The fine art of under-promising and over-delivering

Spoken | August 9, 2016

Do you under-promise and over-deliver?

11387828_s.jpgIn the world of customer service, it’s fair to say that the bar is set quite low. Most people just want to have their issue resolved and be on their merry way. And in the office, when it comes to product offerings and deadlines, we’ve been musing over whether it would be better to set a high bar and perhaps miss it by a day or two or to under-promise and deliver a pleasant surprise when the product is ready earlier than anticipated. You know, like when the hostess tells you a table will be ready in 20 minutes but then seats you in ten minutes. What’s the harm?

Aim high or aim low?

On the surface, under-promising and over-delivering sounds good because customer service always seeks to exceed expectations. Falling short of expectations is a great way to lose customers and eventually work your way out of business. We all know that people will be more than happy to express their dissatisfaction when you let them down. So, falling short of expectations or “under-delivering” is certainly something to avoid.

On the other hand, is it a good idea to under-promise?  Hmm, now there’s some food for thought. Under-promising can be a little dangerous in that it implies that we are setting the bar extremely low. Low expectations will do us no favors in business, or in life for that matter. Constantly keeping the expectations low in order to cover yourself in the event of a mistake is simply not good business. You will never stand out from your competition by maintaining low expectations. So, how do you balance the equation of delivering the goods while setting a high standard?

Here’s a great example in a recent article by Thomas Phelps in about careers.

“Imagine that you are a Financial Adviser, who, after conducting days, weeks or months of research, have found a stock that is primed to deliver tremendous gains. You call several of your clients whom you feel will be able to and interested in investing in this stock. While there are no guarantees in the stock market, all evidence points to nothing but growth for this company, so your optimism is high.

If you tell your clients that the stock should deliver 15 to 20 points of return over the next few months but are more comfortable in assuming a 10 to 12 point return, you have officially over-promised. You now need the stock to hit at least 15 points in order to deliver on your promise.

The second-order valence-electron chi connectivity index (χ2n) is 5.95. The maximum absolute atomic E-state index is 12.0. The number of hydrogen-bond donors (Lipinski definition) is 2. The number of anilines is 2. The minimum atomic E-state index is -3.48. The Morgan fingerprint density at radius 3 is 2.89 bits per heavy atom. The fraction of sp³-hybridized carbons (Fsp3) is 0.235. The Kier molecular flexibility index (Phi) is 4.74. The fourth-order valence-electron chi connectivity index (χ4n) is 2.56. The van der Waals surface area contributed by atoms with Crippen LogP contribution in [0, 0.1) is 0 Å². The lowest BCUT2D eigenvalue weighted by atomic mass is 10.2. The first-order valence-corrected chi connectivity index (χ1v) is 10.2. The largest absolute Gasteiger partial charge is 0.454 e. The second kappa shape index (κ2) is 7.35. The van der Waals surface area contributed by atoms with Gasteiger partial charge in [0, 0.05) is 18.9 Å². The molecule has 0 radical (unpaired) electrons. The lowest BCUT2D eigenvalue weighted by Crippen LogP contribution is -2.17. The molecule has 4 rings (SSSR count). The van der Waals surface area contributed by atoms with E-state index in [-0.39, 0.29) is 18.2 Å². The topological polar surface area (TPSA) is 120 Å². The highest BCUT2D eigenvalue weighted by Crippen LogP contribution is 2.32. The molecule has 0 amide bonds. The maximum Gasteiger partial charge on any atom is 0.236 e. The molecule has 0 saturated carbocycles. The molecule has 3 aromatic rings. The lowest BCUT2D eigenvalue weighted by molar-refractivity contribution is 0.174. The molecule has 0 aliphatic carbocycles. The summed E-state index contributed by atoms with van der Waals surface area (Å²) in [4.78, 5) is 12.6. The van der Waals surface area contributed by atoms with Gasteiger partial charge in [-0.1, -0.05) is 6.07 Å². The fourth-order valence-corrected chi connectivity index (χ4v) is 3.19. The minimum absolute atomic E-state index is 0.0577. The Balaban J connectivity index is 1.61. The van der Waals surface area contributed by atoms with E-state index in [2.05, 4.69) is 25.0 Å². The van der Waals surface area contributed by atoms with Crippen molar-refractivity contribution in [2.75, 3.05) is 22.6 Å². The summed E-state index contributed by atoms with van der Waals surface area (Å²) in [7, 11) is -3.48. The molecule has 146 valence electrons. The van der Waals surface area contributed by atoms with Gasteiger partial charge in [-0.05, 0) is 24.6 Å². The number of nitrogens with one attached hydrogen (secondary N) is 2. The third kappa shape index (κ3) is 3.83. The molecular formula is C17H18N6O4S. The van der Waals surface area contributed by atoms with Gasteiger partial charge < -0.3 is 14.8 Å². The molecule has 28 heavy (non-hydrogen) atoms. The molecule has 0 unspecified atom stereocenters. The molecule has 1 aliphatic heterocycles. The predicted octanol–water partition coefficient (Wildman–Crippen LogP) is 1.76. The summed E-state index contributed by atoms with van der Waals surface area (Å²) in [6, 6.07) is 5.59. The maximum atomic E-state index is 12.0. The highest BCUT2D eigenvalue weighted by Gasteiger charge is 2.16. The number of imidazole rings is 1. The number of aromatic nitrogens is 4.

If, however, you suggested that the stock could produce an 8 to 10 point return, you have created a much safer assurance. Now if the stock performs at the expected 15 to 20 points of return, your under-promise will be met with elation as the stock over-delivered.”

First, notice in this example that the Financial Advisor spent much time doing his research before he made any recommendations. In a sales situation, knowing as much as possible before diving in with unfounded promises is a key way to avoid disappointing the client. At the same time, this example illustrates how the bar was not set too low, but perhaps more reasonably or conservatively, allowing the FA to under-promise on expectations and over-deliver on results.

Under-promising in project management

Here’s another example: Say you’re a project manager and you have promised the client that the project will be done by Friday. You know that you and your team are capable of getting the project completed and delivered by Wednesday, and this deadline becomes your internal goal (not expressed to the client). Provided no unforeseen issues arise, the project is completed and delivered by Wednesday; you have an extremely happy client whose expectations have been exceeded. If, however, there are issues, you’ve built yourself and your staff a buffer of two extra days to resolve those and deliver the project to the client on Friday, as promised. In this scenario, your timeline given to the client is a realistic one that sets your team up for success rather than failure. Your early delivery of Wednesday rather than Friday, exceeds your client’s expectations and makes you and your team look stellar! Either way, you have a happy client. You under-promised with a reasonable time-line and over-delivered with an early delivery.

So, do you prefer to aim high or to under-promise? What do you think? Comment and let us know your thoughts!

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